In today’s tough business climate of heightened competition, complex regulations, and constant change, management must be able to set guidelines for their company, and then have sufficient visibility and control to ensure that people are following those guidelines. Information technology (IT) is at once the most important asset for providing this visibility and control to executive management, while at the same time impedes the very visibility and control IT promises to provide through the complexity, opacity, and inflexibility of the typical enterprise IT environment.
It’s no wonder, then, that IT governance is the most critical area of corporate governance in today’s competitive enterprise — both the governance of IT and the use of IT for corporatewide governance. However, how can executives rely upon brittle legacy IT infrastructures connected with spaghetti integration to offer the governance they require? The answer lies in architecture, because architecture provides the framework for the IT infrastructure and its use within the organization. Unfortunately, however, many organizations are struggling with their enterprise architecture, just as they are faced with IT governance challenges.
Fortunately, there is hope on the horizon in the form of Service-Oriented Architecture (SOA). SOA is an approach to enterprise architecture that abstracts IT functionality into business-oriented Services. The application of SOA to IT governance — what we call SOA governance — promises to provide the visibility and control necessary for IT governance, while increasing the business agility today’s organizations require. Likewise, SOA provides an enterprise the ability to govern other aspects of their business as well.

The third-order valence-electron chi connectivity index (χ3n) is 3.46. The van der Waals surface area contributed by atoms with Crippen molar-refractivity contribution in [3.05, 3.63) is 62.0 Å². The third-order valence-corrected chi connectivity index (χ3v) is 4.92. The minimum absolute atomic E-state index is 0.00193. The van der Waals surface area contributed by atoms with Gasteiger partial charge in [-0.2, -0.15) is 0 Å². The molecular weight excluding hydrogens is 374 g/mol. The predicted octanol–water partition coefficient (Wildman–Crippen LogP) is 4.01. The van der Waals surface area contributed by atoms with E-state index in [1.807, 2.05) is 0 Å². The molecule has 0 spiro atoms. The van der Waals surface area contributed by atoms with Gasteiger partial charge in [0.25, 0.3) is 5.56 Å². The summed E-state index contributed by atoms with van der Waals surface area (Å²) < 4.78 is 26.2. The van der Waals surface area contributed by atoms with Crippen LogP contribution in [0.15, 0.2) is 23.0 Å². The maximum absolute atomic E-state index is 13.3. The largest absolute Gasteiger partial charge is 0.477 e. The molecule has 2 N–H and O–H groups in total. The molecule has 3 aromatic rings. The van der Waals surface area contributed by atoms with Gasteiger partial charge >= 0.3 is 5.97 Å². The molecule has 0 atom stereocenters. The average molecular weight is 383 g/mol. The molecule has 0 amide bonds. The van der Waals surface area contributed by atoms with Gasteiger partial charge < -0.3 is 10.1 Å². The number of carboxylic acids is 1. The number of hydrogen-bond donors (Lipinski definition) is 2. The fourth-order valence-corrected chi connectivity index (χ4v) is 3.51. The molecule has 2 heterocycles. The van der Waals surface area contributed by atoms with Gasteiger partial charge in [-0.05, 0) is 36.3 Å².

IT Governance and Enterprise Architecture
IT governance describes how people entrusted with the authority over some aspect of the business will consider IT in their supervision, monitoring, control and direction of that business entity. How they apply IT will have an impact on whether the company will be able to attain the vision, mission or strategic goals that the management of the company sets for it. IT governance specifies who has the rights to make decisions regarding IT, what decisions they can make, and an accountability framework that encourages the IT usage behavior corporate management seeks to exhibit. IT governance is not about making specific IT decisions (management does that), but rather determines which individuals and roles with the company systematically make and contribute to those decisions.